I do not intend to maintain, with Northrop Frye, that the Bible is in fact the comprehensive storehouse and source of western literary genres, archetypes, and forms, but will only observe that some such assumption seems to inform a good deal of the major poetry, epic and lyric, of the sixteenth and seventeenth centuries. I do assert that, despite the impact of biblical language upon the eighteenth-century sublime, and of the discovery of the true principles of Hebrew versification upon the Romantic poets' perception and use of the Bible as poetic model, the articulation and practice of a fully-developed theory of biblical aesthetics is not a pre-Romantic or Romantic but a Renaissance/ seventeenth-century phenomenon. Specifically, my concern here is with the biblical, Protestant poetics informing a. major strain of English seventeenth-century religious lyric: the chief characteristics of that poetics can, I suggest, be clearly discerned, and the history of its literary impact traced with some precision — from the quickening response of Donne to the developing theory, to the exhaustion of this particular tradition in the American colonial poet Edward Taylor.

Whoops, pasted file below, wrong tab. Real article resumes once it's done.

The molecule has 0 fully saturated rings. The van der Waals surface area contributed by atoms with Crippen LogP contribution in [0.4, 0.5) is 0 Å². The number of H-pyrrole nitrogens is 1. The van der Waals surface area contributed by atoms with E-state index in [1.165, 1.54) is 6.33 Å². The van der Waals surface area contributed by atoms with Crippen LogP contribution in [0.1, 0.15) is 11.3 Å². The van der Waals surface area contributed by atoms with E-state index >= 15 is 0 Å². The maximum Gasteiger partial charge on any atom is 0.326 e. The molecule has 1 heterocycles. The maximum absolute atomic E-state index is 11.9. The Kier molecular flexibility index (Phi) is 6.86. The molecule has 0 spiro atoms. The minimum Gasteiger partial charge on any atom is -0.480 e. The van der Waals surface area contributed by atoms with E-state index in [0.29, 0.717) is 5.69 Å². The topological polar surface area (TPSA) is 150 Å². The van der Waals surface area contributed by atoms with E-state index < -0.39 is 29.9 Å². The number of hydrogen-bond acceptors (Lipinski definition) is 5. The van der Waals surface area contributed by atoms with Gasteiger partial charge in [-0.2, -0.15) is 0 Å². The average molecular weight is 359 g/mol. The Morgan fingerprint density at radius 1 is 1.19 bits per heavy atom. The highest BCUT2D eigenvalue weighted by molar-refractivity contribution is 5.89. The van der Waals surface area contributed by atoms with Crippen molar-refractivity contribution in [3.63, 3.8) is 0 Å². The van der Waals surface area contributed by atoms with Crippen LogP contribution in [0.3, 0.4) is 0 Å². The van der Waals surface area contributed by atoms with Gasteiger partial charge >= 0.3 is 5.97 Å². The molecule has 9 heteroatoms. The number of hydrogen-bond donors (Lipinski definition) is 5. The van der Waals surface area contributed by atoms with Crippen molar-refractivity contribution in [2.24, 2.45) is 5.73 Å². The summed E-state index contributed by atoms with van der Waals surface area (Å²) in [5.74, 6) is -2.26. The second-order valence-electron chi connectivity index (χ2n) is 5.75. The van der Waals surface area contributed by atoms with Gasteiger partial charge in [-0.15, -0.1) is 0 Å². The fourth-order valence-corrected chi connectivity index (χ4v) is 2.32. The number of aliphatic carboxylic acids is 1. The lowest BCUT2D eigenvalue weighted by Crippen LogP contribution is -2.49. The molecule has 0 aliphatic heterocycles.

This study, then, will argue two propositions. First, that an extensive and widely accessible body of literary theory, chiefly pertaining to the Bible and to fundamental Protestant assumptions about the spiritual life and about art, can be extrapolated from such sixteenth- and seventeenth-century materials as biblical commentaries, rhetorical handbooks, poetic paraphrases of scripture, emblem books, manuals on meditation and preaching. Second, that such theory, and the biblical models it identified, helped to shape contemporary attitudes about religious poetry, contributing directly to the remarkable flowering of the religious lyric in the seventeenth century, and especially to that major strain represented by Donne, Herbert, Vaughan, Traherne, and Taylor. The argument should begin with some justification for studying these particular materials and poets in terms of a biblical and Protestant aesthetics.
My contention that the poetics of much seventeenth-century religious lyric derives primarily from Protestant assumptions about the poetry of the Bible and the nature of the spiritual life calls for some adjustment of scholarly directions. Several basic studies have pressed claims for medieval and Counter Reformation influences upon these poets: Louis L. Martz has located the dominant influence in Ignatian and Augustinian meditative traditions; Patrick Grant has specified the Augustinianism of the medieval Franciscans (modified by certain countervailing Renaissance concepts) as the primary intellectual context. By contrast, Malcolm M. Ross finds this poetry to be Protestant and aesthetically the worse for it, in that Protestantism undermined incarnational eucharistic symbolism, fragmented the medieval analogical universe, and so brought about the attenuation of analogical poetic symbolism — flattening symbol into metaphor or simile. But this is surely a curiously blinkered approach to some of the finest religious lyric in the literature.